In “Midnights,” Swift is a mastermind
From the color of her clothes to the subtle references to past songs, everything that Taylor Swift posts or releases seems to be carefully calculated; her fans have certainly caught on. Hidden messages or secrets, called easter eggs, are plentiful in Swift’s media. Swifties are on the hunt.
Swift’s latest album, “Midnights,” holds no shortage of encoded messages—neither did the release process. Swift announced the new album at this year’s MTV Music Video Awards, donning a dress of Swarovski jewels reminiscent of the dress she wore 13 years ago, when Kanye West infamously interrupted her acceptance speech at the same awards ceremony in 2009. But now, instead of being embarrassed, Swift is empowered.
As Swift’s tenth studio album, “Midnights” captures the highs and lows of a sleepless night. Described by Swift, the songs are “a journey through terrors and sweet dreams.” Here, the most quiet and intimate part of her day is amplified to share with the world.
With “Midnights,” Swift leaves the indie-folk genre of her previous two releases, “Folklore” and “Evermore,” to return to the catchy pop that solidified her as a household name. Released on Oct. 21, the concept album experiments with electronica and synth-pop, creating a dream-like aura. Consisting of 13 songs and 10 bonus tracks (including both “3 a.m.” and “Lavender Edition”), “Midnights” is deeply personal and reminiscent. Swift’s masterful lyricism paints her experiences vividly, while allowing listeners to relate to their own lives.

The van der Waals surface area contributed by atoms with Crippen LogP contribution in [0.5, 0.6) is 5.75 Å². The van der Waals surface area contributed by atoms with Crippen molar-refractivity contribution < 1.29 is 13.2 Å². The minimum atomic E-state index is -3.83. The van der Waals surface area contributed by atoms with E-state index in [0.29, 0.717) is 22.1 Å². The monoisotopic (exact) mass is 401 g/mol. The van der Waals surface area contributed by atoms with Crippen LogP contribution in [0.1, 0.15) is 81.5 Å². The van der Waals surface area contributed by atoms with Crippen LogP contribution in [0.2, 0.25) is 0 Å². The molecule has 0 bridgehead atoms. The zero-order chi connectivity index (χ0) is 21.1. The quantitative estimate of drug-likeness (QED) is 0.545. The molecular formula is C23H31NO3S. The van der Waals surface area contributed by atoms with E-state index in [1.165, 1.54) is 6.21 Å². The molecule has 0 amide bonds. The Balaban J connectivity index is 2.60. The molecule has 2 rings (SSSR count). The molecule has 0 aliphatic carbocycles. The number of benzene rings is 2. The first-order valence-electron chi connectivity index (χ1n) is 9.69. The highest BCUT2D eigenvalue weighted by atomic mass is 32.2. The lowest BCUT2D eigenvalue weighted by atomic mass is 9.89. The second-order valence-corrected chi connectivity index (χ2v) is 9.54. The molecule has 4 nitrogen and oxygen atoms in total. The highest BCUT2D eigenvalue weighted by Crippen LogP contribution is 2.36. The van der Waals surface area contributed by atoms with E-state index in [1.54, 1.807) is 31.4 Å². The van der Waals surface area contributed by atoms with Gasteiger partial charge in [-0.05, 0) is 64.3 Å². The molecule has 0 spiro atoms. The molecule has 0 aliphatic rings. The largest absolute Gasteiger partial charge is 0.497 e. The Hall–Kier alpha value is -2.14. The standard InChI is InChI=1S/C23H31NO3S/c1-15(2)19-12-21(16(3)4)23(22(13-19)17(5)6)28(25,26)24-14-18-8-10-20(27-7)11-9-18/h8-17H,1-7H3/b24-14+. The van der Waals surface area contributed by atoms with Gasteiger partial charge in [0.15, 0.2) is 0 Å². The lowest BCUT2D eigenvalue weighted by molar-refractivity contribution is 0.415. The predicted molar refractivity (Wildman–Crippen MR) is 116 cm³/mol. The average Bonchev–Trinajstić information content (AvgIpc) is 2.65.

Swift’s voice is as polished and robust as ever: she transitions between chest and head voice with ease. Longtime collaborator Jack Antonoff’s production is punchy yet somewhat restrained, allowing for Swift’s artistry and lyrics to shine through.
The album’s lead single, “Anti-Hero,” deals with the relatable issues of self-antagonization and loathing. Containing some of Swift’s odd yet poignant lyrics—Swift is the protagonist of her story, but in reality she’s malevolent. “Sometimes I feel like everybody is a sexy baby / And I’m a monster on the hill / Too big to hang out / Slowly lurching on your favorite city / Pierced through the heart but never killed,” sings Swift. Always the advocate for English teachers: Swift utilizes various rhetorical devices, giving a deeper meaning to her music than what’s on the surface. “It must be exhausting always rooting for the antihero.”
“Bejeweled” is an upbeat, empowering song backed by glittering twinkles. Here, Swift is undervalued by her lover; she goes out for the night knowing that she can still dazzle others. She sings “familiarity breeds contempt” as a clever turn of phrase to the common saying, “kindness makes the heart grow fonder.” Swift is strong and defiant, focusing less on the criticism of others, and more on herself. “Best believe I’m still bejeweled / When I walk in the room / I can still make the whole place shimmer.” And shimmer she did. For the first time ever, during the week of Nov. 5, no spots in the top 10 of the Billboard Hot 100 were held by a male. Why? Because Swift held them all.
In the music video for “Bejeweled,” Swift is accompanied by a star-studded cast, including Antonoff, Laura Dern, HAIM, and Dita von Teese. With diamonds and jewels galore, the video recalls the dress Swift wore at the album announcement. Classical instrumentals of Swift’s older songs play during the intro and outro. Imagery and hidden details all hint one thing: a new album, the rerecorded “Speak Now (Taylor’s Version).”
To conclude “Midnights,” Swift slyly sings: “It was all by design / Cause I’m a mastermind.”